In the Age of the Affordable Care Act; New Surveys of Patients, Physicians Highlight Challenges Facing Autoimmune Disease Patients
Source Newsroom: American Autoimmune Related Diseases Association (AARDA)
Newswise — WASHINGTON, MARCH 18, 2014 -- March is National Autoimmune Disease Awareness Month (ADAM). In honor of ADAM, the National Coalition of Autoimmune Patient Groups today held a news briefing at the National Press Club to announce findings from a series of surveys of autoimmune disease patients and a preliminary study of physicians. Officials also unveiled plans to create a new, first-of-its-kind national autoimmune disease registry.
Autoimmune Disease In the Age of the Affordable Care Act
A new web-based survey of autoimmune disease patients* finds that while two-thirds (66 percent) have been able to continue seeing their specialists, nearly half (45 percent) have concerns about continued accessibility to specialists under the Affordable Care Act (ACA).
When it comes to premiums, deductibles, access to services and prescription costs, autoimmune patients’ report mixed experiences under ACA. For example:
● 42 percent say their premiums have increased compared to 58 percent who say they did not.
● 34 percent cite increased deductibles while 40 percent say their deductibles have stayed the same. Eight percent say they decreased.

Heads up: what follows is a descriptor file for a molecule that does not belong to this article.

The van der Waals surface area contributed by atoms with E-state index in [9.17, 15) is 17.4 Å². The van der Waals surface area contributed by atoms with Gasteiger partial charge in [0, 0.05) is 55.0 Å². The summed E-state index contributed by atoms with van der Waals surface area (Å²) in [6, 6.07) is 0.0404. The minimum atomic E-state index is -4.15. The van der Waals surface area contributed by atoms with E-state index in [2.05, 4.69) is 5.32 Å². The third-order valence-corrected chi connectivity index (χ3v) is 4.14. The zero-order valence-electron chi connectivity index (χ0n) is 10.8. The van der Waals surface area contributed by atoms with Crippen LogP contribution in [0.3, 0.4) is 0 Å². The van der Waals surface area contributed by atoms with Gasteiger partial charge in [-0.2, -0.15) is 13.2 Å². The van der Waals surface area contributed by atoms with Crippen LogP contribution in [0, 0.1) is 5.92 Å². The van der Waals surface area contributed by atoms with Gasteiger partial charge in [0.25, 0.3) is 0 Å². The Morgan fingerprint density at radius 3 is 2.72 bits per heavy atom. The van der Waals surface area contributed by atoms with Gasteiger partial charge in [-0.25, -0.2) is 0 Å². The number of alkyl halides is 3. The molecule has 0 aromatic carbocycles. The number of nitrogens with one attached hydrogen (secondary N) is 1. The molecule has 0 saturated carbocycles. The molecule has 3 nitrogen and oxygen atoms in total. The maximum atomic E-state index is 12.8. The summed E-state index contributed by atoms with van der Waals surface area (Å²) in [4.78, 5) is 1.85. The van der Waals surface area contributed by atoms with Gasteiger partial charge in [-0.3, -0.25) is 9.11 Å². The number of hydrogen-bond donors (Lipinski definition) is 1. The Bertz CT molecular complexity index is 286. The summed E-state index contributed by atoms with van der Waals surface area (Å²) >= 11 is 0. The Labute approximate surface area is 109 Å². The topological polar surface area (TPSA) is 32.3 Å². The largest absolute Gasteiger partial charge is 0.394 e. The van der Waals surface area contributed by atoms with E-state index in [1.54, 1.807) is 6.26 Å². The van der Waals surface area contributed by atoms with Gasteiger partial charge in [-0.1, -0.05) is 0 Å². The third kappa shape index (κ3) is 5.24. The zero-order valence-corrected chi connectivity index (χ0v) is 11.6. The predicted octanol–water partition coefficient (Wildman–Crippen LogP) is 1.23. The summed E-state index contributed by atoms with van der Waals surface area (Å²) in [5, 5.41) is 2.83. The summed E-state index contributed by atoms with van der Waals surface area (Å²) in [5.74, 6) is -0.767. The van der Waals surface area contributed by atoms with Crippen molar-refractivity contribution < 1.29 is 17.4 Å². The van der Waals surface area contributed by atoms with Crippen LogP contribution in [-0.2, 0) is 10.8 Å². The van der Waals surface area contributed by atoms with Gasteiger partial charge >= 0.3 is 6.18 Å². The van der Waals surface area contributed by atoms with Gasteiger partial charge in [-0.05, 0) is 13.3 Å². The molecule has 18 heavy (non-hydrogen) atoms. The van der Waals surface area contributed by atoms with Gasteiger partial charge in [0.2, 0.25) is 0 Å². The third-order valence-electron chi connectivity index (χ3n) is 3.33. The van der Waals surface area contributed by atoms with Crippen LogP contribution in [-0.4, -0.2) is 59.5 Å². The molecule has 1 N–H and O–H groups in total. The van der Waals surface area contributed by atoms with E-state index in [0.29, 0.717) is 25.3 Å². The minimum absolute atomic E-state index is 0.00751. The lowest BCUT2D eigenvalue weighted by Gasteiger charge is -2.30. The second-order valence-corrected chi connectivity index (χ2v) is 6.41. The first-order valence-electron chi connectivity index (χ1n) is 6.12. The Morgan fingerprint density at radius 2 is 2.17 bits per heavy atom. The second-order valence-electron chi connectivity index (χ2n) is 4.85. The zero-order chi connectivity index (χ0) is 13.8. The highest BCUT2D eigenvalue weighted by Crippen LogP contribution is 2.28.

● 36 percent believe the services they receive have decreased; 33 percent say they’ve stayed the same and 23 percent report increases.
●38 percent report increased drug costs while 43 percent report the same costs and 10 percent report decreases.
“Appreciating how early it is in the ACA’s implementation, this survey provides some very preliminary data on the experiences of patients with autoimmune diseases. This initial information reflects that the ACA has helped many people so far, but that continued improvements are needed to ensure that the ACA is implemented in a way that meets the needs of patients with serious and chronic conditions—including autoimmune diseases,” said Stephanie P. Hales, Associate, Sidley Austin LLP. “It is clear that more must be done to ensure that patients with autoimmune diseases have meaningful access to affordable coverage.”
“At AARDA, we hear from autoimmune disease patients every day who have had to find new plans that basically don’t meet their healthcare needs,” said Virginia T. Ladd, President, American Autoimmune Related Diseases Association. “These are still early days for the Affordable Care Act. When it is fully implemented and employers are required to change the plans they offer their employees, the Coalition does plan to do a follow-up survey of autoimmune disease patients to learn whether or not they still have access to the specialists and medicines they so desperately need.”
(*A total of 481 individuals responded to this Survey Monkey online survey. Of those, 357 indicated they suffered with one or more autoimmune diseases.)
Difficulties in Obtaining an Autoimmune Disease Diagnosis
Since 1996, American Autoimmune Related Diseases Association (AARDA) has conducted benchmark research to track the number of years it takes and the number of doctors a patient sees from the onset of symptoms to proper diagnosis. According to the latest analysis, patients report it takes more than three-and-a-half years and nearly five doctors to receive a correct autoimmune disease diagnosis.